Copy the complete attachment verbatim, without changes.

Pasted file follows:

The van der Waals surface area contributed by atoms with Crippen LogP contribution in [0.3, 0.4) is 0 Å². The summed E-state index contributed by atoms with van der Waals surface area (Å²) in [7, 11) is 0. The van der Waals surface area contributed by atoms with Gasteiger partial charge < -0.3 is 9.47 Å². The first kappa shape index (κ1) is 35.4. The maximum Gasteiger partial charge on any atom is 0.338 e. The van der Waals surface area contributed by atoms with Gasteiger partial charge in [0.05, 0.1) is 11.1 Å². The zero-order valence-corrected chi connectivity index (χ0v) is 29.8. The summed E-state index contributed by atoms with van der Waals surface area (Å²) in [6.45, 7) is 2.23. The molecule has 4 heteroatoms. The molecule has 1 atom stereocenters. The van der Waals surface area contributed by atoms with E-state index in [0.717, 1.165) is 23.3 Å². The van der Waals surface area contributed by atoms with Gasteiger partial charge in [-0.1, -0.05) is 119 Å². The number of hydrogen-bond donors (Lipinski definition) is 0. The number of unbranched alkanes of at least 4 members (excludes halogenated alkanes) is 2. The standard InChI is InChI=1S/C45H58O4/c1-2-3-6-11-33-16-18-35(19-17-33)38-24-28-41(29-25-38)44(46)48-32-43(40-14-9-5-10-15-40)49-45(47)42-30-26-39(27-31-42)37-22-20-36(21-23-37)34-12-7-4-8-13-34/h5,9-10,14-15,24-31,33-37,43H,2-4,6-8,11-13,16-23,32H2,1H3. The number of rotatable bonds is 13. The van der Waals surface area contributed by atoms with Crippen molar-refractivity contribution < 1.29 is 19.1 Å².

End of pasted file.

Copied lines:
The van der Waals surface area contributed by atoms with Crippen LogP contribution in [0.3, 0.4) is 0 Å². The summed E-state index contributed by atoms with van der Waals surface area (Å²) in [7, 11) is 0. The van der Waals surface area contributed by atoms with Gasteiger partial charge < -0.3 is 9.47 Å². The first kappa shape index (κ1) is 35.4. The maximum Gasteiger partial charge on any atom is 0.338 e. The van der Waals surface area contributed by atoms with Gasteiger partial charge in [0.05, 0.1) is 11.1 Å². The zero-order valence-corrected chi connectivity index (χ0v) is 29.8. The summed E-state index contributed by atoms with van der Waals surface area (Å²) in [6.45, 7) is 2.23. The molecule has 4 heteroatoms. The molecule has 1 atom stereocenters. The van der Waals surface area contributed by atoms with E-state index in [0.717, 1.165) is 23.3 Å². The van der Waals surface area contributed by atoms with Gasteiger partial charge in [-0.1, -0.05) is 119 Å². The number of hydrogen-bond donors (Lipinski definition) is 0. The number of unbranched alkanes of at least 4 members (excludes halogenated alkanes) is 2. The standard InChI is InChI=1S/C45H58O4/c1-2-3-6-11-33-16-18-35(19-17-33)38-24-28-41(29-25-38)44(46)48-32-43(40-14-9-5-10-15-40)49-45(47)42-30-26-39(27-31-42)37-22-20-36(21-23-37)34-12-7-4-8-13-34/h5,9-10,14-15,24-31,33-37,43H,2-4,6-8,11-13,16-23,32H2,1H3. The number of rotatable bonds is 13. The van der Waals surface area contributed by atoms with Crippen molar-refractivity contribution < 1.29 is 19.1 Å².